38. It was time for the Committee to call the attention of world leaders to the first observance of the International Day of Solidarity with the Palestinian People, which would take place on 29 November 1978.
39. The CHAIRMAN inquired whether it would be possible to file the Mayor's letter with the records of the Committee, subject to concealment of the author's identity. As to the International Day of Solidarity, there seemed to be agreement among members of the Committee that a letter should be sent to Heads of State drawing their attention to the fact that the Day was being observed for the first time in 1978 and requesting their solidarity in providing assistance or in sending delegations to attend the ceremonies which would be held in cities throughout the world. He wished to know whether the Secretary-General had already been requested to write such a letter.
40. Mr. YOGASUUNDRAM (Secretary of the Committee) said that he had been under the impression that the Chairman would send a letter to Heads of State.
41. The CHAIRMAN agreed to send such a letter.
42. Mr. TERZI (Observer, Palestine Liberation Organization) said that the Palestine Liberation Organization had instructed its representatives in countries throughout the world to co-ordinate with the Governments of those countries and with United Nations representatives in those countries with a view to celebrating the International Day of Solidarity with the Palestinian People. A programme for the celebration to be held at United Nations Headquarters had already been circulated and some delegations had requested information and literature to help them to observe the Day in their own countries. He therefore believed that the Committee should send a letter to Heads of State, and also to international dignitaries known for their advocacy of human rights, asking them to express support for the International Day of Solidarity.
43. With regard to the letter from a Mayor in the occupied territories, read out by the Rapporteur, he wished to point out that the Committee had already received a number of letters from Palestinian authorities and individuals in the occupied territories which had been circulated as official documents. He did not, therefore, share the Rapporteur's misgivings about disclosing the name of the Mayor concerned or the town which he represented. Indeed, he urged that the letter be circulated as a Committee document along with other letters on the human rights of the Palestinian people.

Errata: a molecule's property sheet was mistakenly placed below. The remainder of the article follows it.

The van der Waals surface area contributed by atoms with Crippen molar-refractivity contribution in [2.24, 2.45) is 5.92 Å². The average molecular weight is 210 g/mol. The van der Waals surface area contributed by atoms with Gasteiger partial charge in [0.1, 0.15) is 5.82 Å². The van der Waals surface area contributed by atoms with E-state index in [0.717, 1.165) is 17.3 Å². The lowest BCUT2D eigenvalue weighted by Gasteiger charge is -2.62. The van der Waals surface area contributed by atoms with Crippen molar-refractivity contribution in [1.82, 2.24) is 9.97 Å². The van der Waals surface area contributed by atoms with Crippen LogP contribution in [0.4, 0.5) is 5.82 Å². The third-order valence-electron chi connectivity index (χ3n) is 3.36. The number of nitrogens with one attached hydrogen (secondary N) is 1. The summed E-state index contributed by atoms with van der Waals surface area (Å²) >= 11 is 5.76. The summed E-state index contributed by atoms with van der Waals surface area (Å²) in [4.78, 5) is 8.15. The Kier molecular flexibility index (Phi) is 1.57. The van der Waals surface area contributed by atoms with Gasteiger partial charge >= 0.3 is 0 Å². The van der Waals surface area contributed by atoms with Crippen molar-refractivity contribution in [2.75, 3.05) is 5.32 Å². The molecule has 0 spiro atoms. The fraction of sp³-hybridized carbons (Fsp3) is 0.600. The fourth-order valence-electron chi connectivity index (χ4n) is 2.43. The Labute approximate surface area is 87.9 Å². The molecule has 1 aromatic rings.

44. He also urged the Committee to consider the possibility of calling for a meeting of the Security Council as soon as possible to take action on the Committee's recommendations. The Security Council was already seized of the Palestinian question and with the Committee's recommendations on that subject, as endorsed by the General Assembly, and there was a risk that, unless the Council took action on the recommendations very soon, those recommendations would be completely forgotten.
45. The CHAIRMAN said that the Rapporteur had been fully entitled not to reveal the name of the Mayor who had written the letter which he had read out. However, the matter could be considered further should the Rapporteur decide that the letter could be circulated, as it stood, as a United Nations document.
46. As for calling for a meeting of the Security Council, he said that there had so far been no opportunity to persuade the Security Council to adopt the recommendations. The Committee would, however, pursue its contacts with delegations in connexion with the matter. The report was already before the Council, so it was simply a question of reminding the Security Council that a
decision needed to be taken concerning it.
47. He suggested that the Secretary should address a letter to the President of the Security Council pointing out that the Committee's report was before the Council and that the Committee was still awaiting the Security Council decision requested by the General Assembly.
48. Mr. GAUCI (Malta), Rapporteur, recalled that, at the previous meeting, the Task Force had requested that the Committee should send representatives to attend the Geneva celebration of the International Day of Solidarity with the Palestinian People.
49. The CHAIRMAN suggested that the drafting group should be asked to find volunteers to attend the Geneva celebration.
50. It was so decided.
The meeting rose at 1 p.m.